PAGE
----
Upper Calf Creek Falls

Round Trip Distance: 2.4 miles
Difficulty: Strenuous
Elevation: 5917 - 6519 feet
Cellphone: 0-3 bars
Time: 1 hr. 15 mins.
Trailhead: Highway 12 MM 80.8
Fee: none
Attractions: Waterfall, potholes

The Upper Calf Creek Falls trail is located in the Grand Staircase-Escalante National Monument between Boulder and Escalante, Utah. The trail to the upper falls sees only a fraction of the hikers as that of the more popular Lower Calf Creek Falls that is located about 2.5 miles downstream. With over 600 feet of elevation change, spread out over 1.2 miles, the Upper Calf Creek Falls might seem to require substantially more effort to hike. The difference is a lot of effort in a short distance (Upper Calf Creek Falls) compared to a moderate effort over a longer distance (Lower Calf Creek Falls). Fewer hikers can make the upper falls more preferable to those seeking a little more solitude.

The unmarked turnoff is located between mile markers 80 and 81 but closer to 81. This is about 5 to 5 1/2 miles south of the town of Boulder. Notice the large rock in the picture that looks like a striped hampshire pig.

After turning off of Highway 12 follow the dirt road a short distance through the trees to a turnaround area with a No Camping sign. Park here and find the trail leading toward the edge of the hill where there is a register. While camping isn't permitted near the trailhead it does appear to be allowed elsewhere if you have a permit. For more information visit the GSENM website.

The first part of the trail drops off the mountain down a section of slickrock. This is the steepest part of the hike. The path looks like it was swept with a broom through the lava rocks that cover the slickrock. At the base of the slickrock the trail alternates between sandy dirt and more slickrock but at that point the elevation change is less severe.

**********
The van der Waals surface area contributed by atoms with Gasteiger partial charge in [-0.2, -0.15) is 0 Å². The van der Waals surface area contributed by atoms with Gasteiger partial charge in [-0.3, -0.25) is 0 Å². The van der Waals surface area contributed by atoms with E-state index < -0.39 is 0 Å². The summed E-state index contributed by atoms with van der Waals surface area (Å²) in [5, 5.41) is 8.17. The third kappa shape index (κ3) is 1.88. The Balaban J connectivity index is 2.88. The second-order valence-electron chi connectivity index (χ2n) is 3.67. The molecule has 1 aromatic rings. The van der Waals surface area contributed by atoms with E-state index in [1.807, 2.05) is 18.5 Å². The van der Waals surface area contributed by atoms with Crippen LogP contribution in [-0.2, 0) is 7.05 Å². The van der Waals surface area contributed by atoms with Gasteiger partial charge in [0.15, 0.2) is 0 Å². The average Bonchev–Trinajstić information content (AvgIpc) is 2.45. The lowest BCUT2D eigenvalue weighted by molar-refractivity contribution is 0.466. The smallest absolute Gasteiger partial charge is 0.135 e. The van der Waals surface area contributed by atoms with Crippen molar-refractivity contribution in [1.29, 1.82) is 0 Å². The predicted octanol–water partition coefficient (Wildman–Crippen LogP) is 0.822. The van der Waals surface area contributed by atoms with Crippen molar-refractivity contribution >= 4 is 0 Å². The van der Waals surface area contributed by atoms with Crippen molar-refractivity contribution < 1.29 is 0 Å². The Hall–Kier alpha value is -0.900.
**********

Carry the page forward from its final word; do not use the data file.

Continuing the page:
Just under 1 mile from the trailhead there is a fork that splits the trail between the base of the falls and the top. This post follows the trail to the top of the falls and then returns to this point and follows the lower trail.

The water cascades through several pools before making a final plunge over the cliff. The overall height of the falls is 88 feet.

Note the deep potholes within several of the pools. We heard the pools at the top of the falls are popular with the locals. On this day though we had the place all to ourselves.

A giant cave can be seen just west of the base of the falls.

Upper Calf Creek Falls has less of a flow of water than the lower falls has. That may mean there are more seeps further downstream that supply the lower falls and that some of the water is traveling underground at this point or that there is some other tributary feeding into Calf Creek between the 2 falls. Our map doesn't show any other streams between here and there.

Thick areas of poison ivy limit where you can safely wander at the base of the falls. The oils from the poison ivy get onto the rocks and anything else that the plants touch and once there they can persist for 4-5 years. Be very careful what you touch even in the winter when the leaves have fallen. We have seen people contact poison ivy from sitting on a bench where someone that had the oils on their clothes had sat.

This picture shows the trail down the mountain looking up from the bottom of the slickrock. If you are accustomed to mountain hiking then 5 or 6 hundred feet of elevation gain isn't all that much. The distance is short so the climb back up to the trailhead goes by pretty quick.

The less traveled Upper Calf Creek Falls trail has its merits. The scenery is appealing and the tranquil setting of the pools at the top of the falls, on this day at least, was enjoyable. There are a lot of trails to hike and places to visit in the Grand Staircase-Escalante National Monument. We found that the Upper Calf Creek Falls was worth the effort. If you would like to see it for yourself then all you have to do is 'Take a hike'.